The school narrative never mentioned that Justice Canada held thousands of documents from the 1990s Ontario Provincial Police investigation. 

Ottawa-based lawyer Fay Brunning. (Colin Perkel/Canadian Press)

Brunning said the courts can decide whether a residential school compensation case should be reopened as a result of new evidence, following an April 2019 Supreme Court decision. 

In the ruling known as J.W. vs Canada, the Supreme Court referred to a B.C. Court of Appeal decision that said the court could reopen a case based on new evidence because the IAP process was silent on the issue — creating a gap the courts needed to fill.

"This is not to say the parties will automatically be entitled to have a claim reopened if they are able to point to a procedural gap in the IAP model or provide new information that was not before the IAP adjudicators," said the decision.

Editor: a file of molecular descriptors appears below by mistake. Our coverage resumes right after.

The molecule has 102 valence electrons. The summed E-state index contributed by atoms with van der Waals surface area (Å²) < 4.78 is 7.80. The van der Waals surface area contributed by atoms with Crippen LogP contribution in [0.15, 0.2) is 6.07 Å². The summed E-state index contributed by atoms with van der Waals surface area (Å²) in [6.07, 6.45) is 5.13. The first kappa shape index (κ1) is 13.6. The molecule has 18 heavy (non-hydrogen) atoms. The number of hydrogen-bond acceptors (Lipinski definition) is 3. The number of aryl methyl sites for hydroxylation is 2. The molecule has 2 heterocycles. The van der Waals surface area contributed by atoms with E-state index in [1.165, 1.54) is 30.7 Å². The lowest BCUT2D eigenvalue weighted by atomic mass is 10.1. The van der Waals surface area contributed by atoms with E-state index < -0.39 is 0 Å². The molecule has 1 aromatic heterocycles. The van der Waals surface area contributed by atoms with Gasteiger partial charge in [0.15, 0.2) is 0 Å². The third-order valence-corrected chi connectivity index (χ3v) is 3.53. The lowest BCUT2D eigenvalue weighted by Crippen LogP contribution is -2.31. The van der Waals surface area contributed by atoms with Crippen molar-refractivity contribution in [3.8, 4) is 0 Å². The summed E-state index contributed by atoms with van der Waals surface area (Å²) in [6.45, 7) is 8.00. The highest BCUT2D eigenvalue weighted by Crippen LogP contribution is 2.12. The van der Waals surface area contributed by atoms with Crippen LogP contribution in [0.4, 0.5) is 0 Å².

"A case-by-case analysis is required."

Charlie Angus, NDP MP for Timmins-James Bay, wrote to Bennett on Jan. 30 asking the minister to intervene in these St. Anne's cases. 

"I am asking you to immediately turn over the revised POI reports for the three cases," wrote Angus. 

"The decision to proceed to the court is the right of each IAP claimant, not the government."

Angus told CBC News that the continued legal battles over St. Anne's compensation cases had "poisoned all talk of reconciliation" by the federal government. 

"The refusal by the Justice department to turn over these persons of interest reports that name perpetrators is just the latest in a long series of efforts by the Justice department to deny justice," said Angus. 

"This has to stop."

According to the latest statistics available on the Indian Residential Schools Adjudication Secretariat's website, as of Dec. 31, 2019 a total of 99 per cent of the over 38,000 claims filed have been resolved and close to 90 per cent of IAP claimants have received compensation under the IAP.